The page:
Many clothes nowadays are slapped with the “dry clean only” tag. But there’s an intentional deliberation concerning its meaning, even though from basic understanding of the English language, one can easily read out the phrase and derive its meaning from a literal perspective — TO DRY CLEAN ONLY.
Maybe the deliberation is there because we expect a much “relaxed” interpretation behind the phrase?
Because it’ll be more friendly to our pockets? Right?
Anyways, what does “dry clean only ” mean when it’s written on a clothes tag and attached onto a garment, and can you really wash clothes having this label on them?
Clothes with the dry clean only tag should only be dry cleaned, and not washed at home using a washing machine or by hand. Dry clean only clothes typically have issues they suffer when washed using other methods aside from dry cleaning, for example linen might pill, wool might shrink, and brightly colored garments might bleed and fade easily. These are some of the reasons why manufacturers opt for dry cleaning as the best option to retain the garment’s integrity.
Below, you’ll learn more about the issues suffered by dry clean only clothes when they’re put in the washer or washed using hands.
You’ll also see why dry cleaning is the best option for cleaning delicate items and structures garments like suits and wedding dress.
In the end, you’ll learn the difference between “dry clean” and “dry clean only” tags and the options you have with the former.
Let’s get to it.
Why you shouldn’t wash dry clean only clothes at home.
There are so many reasons why manufacturers decide to attach the “dry clean only” label on their clothing. Some of the reasons are listed below.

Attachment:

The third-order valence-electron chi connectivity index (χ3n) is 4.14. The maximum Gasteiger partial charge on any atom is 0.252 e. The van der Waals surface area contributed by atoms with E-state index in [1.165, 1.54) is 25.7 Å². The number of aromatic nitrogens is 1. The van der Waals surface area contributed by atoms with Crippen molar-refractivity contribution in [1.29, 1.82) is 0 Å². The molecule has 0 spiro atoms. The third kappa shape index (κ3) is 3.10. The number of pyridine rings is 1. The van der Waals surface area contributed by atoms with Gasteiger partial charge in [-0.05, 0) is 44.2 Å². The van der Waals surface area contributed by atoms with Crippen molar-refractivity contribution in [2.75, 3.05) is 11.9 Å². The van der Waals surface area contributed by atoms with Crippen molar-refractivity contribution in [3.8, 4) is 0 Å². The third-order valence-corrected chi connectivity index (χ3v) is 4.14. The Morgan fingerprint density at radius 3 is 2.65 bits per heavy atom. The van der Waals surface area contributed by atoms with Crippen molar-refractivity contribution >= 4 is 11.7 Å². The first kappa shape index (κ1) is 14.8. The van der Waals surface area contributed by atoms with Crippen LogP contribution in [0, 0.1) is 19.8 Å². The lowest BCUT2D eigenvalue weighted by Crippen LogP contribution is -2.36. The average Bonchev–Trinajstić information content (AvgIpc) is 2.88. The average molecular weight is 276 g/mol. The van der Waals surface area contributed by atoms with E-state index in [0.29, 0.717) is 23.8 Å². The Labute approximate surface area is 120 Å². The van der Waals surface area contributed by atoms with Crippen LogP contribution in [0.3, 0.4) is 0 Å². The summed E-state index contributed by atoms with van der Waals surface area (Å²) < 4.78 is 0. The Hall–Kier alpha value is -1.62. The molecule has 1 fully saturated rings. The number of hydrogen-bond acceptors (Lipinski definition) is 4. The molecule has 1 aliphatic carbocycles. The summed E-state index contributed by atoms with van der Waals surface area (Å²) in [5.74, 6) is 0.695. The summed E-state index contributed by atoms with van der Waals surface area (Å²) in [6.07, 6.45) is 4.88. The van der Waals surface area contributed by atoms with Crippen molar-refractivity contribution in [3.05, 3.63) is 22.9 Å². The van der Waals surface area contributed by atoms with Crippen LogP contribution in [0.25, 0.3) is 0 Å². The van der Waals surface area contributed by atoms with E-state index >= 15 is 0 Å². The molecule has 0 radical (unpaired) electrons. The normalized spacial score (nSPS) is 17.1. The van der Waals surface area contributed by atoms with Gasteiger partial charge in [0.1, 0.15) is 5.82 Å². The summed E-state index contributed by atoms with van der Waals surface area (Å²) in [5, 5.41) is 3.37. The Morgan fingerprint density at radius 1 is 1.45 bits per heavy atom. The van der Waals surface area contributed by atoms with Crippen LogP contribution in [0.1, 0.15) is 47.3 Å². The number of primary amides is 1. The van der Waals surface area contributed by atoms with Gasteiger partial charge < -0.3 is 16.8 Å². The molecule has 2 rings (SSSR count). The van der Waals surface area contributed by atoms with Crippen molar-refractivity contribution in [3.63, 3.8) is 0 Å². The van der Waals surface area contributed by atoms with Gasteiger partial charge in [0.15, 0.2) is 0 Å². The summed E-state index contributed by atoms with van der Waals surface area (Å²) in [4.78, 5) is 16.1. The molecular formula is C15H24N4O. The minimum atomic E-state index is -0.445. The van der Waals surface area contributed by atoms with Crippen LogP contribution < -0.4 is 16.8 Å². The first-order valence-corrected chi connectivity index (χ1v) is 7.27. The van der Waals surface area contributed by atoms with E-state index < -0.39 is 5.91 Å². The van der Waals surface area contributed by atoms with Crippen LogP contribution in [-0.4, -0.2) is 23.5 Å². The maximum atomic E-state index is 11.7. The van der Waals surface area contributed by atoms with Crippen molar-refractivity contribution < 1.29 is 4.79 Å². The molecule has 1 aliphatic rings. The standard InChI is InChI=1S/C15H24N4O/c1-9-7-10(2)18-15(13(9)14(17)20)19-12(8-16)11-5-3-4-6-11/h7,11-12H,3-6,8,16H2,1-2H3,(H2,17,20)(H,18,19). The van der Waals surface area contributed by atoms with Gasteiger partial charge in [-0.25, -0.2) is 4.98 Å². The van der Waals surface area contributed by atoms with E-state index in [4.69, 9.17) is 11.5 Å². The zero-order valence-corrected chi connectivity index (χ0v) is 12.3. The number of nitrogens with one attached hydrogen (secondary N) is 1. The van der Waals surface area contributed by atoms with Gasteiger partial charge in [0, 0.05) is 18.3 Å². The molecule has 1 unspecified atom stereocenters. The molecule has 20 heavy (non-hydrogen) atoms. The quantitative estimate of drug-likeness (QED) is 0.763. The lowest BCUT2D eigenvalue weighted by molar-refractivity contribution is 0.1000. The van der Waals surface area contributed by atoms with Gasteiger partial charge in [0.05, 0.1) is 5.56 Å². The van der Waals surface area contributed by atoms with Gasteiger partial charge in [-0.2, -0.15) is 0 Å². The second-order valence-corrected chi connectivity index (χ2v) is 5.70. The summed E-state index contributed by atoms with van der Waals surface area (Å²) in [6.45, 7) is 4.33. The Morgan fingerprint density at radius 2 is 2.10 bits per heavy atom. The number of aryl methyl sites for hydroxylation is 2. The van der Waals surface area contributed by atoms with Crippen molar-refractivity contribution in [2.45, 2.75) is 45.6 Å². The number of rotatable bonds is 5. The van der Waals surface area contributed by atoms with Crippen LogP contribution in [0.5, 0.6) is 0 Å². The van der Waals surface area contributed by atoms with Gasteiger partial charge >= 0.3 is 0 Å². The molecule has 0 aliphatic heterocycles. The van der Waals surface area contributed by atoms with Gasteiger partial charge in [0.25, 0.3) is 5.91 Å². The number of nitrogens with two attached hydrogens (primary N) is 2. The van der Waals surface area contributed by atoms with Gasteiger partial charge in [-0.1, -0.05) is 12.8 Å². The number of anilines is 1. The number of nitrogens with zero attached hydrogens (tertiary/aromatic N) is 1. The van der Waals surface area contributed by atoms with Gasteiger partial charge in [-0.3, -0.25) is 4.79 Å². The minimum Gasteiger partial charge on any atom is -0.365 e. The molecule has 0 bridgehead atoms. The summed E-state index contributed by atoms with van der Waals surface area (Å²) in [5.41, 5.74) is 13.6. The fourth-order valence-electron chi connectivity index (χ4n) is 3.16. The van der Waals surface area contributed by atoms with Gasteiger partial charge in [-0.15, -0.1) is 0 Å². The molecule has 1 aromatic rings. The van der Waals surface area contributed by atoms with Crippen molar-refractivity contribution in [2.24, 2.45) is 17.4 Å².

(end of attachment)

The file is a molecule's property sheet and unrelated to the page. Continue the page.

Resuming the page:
Water is an enemy
Some garments, or fabric fibers, to boil things down to elemental level, just don’t fare well when immersed in water.
Take wool for example, its fibers suffer distortion and shrinkage from their original shape when laundered in water no matter the temperature of the water.
Likewise, some synthetic fibers undergo a poor reaction with water which causes them to lose shape or become distorted.
For this reason, a manufacturer might advise you to dry clean the clothes only, and avoid the washer or hand washing like the plague.
There’s too much agitation for the fibers to handle
Some fabric fibers are naturally delicate, and thus, only call for super gentle cleaning methods to preserve their integrity.
You can’t find a super gentle cleaning technique in a washing machine, no matter the gentlest cycle you opt for. The same is the case for hand washing.
There’s some amount of agitation there that may cause tearing or distortion of the fibers at the microscopic level which gradually transits outwards and cover a much broader scope. The end result is a distorted or even torn out fabric.
To combat this issue, manufacturers advise against washing by hand or machine and to dry clean only.
Dry cleaning is a super gentle cleaning technique because it’s solvents aren’t polar, which means they are able to selectively target stain compounds on clothes and extract them on their own, without vigorous scrubbing, high washing temperatures and harsh detergents (all of which we’re more likely to adopt when washing at home in the washer or by hand).
Embroidered bead, Metallic threads or special details on the clothing might be affected
Another reason why your garment is “dry clean only” and not machine washable or washable by hand is because it has some decorative details on it, or it’s made using special materials that can be affected by water, washing and drying temperatures of the washer and dryer respectively, or simply, the rough agitation in the machine during washing or spinning.
Embellishments can come in the form of embroidered beads, metallic threads, sequin and decorative buttons.
For preserving the colors, maintaining the positions, integrity and shape of these details, it’s always better to dry clean them than wash by hand. Dry cleaning is minimally destructive, and it will preserve these details for many years to come!